For Calgarians, who are asking What Can I do?, check out the City of Calgary’s ‘How to Help’ page right here:


Aussie slang: swag

Unlike the North American meaning, swag has been used since early convict days and is still in use today.


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Meaning: ‘Swag’ means the essential possessions carried by a traveller in the bush. It especially refers to the blanket-wrapped roll usually carried on the back or across the shoulders by a traveling worker.



Swag was normally made by laying out a blanket, and then rolling up clothes and other essential items inside. The whole lot was then tied with a rope and slung over the shoulder.


How to use it: Swag is a noun used to describe a bed roll, or more generically a canvas pack used to protect your belongings when camping out.

Examples: ‘I’ve grabbed the swag’, ‘What’s in your swag, mate?’



‘We’re heading into the bush with our swags.’


Plus Plus: Now here’s a good one that will impress all of your Australian mates; ‘Matilda’ is an old slang word for a swag. In the classic Aussie ballad ‘Waltzing Matilda’ he is singing of traveling with his swag.


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To ‘Waltz Matilda’ literally means to travel with a swag.


Origin: ‘Swag’ came over with the British convicts that arrived in Australia in the late 1780s.



Despite popular urban myth, only 20% of Australians are descended from convicts.


Swag at that time meant a thief’s plunder or booty but soon evolved from a quantity of goods acquired by a thief – to the possessions carried by a traveler in the bush.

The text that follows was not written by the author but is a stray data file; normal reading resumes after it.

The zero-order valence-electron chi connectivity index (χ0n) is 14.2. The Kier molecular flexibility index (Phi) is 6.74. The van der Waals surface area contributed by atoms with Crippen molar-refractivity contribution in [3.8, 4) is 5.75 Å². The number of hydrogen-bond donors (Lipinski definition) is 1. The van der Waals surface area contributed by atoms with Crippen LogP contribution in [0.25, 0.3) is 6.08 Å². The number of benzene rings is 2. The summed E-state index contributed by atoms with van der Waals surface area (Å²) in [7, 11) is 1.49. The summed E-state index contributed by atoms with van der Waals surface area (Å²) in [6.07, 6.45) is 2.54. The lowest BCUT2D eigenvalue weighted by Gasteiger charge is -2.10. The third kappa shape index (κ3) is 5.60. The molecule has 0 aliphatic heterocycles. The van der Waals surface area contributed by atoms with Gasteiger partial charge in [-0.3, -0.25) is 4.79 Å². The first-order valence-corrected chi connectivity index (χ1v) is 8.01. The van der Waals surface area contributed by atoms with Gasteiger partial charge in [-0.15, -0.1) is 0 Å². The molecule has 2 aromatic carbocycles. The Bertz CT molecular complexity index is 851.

‘A Swagman’ was someone who carried a swag and traveled vast distances in search of work.

By the Gold Rush of the 1870s-1900s, ‘humping one’s swag’ was a widespread term used to mean carrying your essential gear in search of gold.


Movie Review: The Devil’s Advocate

‘The Devil’s Advocate’ is a 1997 thriller about a lawyer who unwittingly sells his soul to the Devil for vanity, success and oodles of cash.


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Director, Taylor Hackford had directed a handful of movies before this one including ‘An Officer and a Gentleman’.


Keanu Reeves plays Florida lawyer, Kevin Lomax, who hits the big time when he’s offered a job in New York City.



With a flawless record of winning cases Lomax is naive, youthful and cocky.


Little does he know that his new boss, John Milton, is the Devil, played splendidly by Pacino with charisma, a sleazy smile and a smug little cackle.


Milton is always out to have a good time, which quickly begins to take it’s toll on Lomax and his marriage.


The film follows Lomax’s descent as his insatiable appetite unravels his beautiful life – and beautiful wife.


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Charlize Theron plays Lomax’s wife, who just can’t seem to settle in once they move to New York City.


A modern lesson in selling out, ‘The Devil’s Advocate’ is a classic, creepy thriller which Pacino fans will especially enjoy.


With Remembrance Day poppies still fresh from Wednesday’s ceremonies, I am reminded of my father and the many sacrifices he made in honour of his country.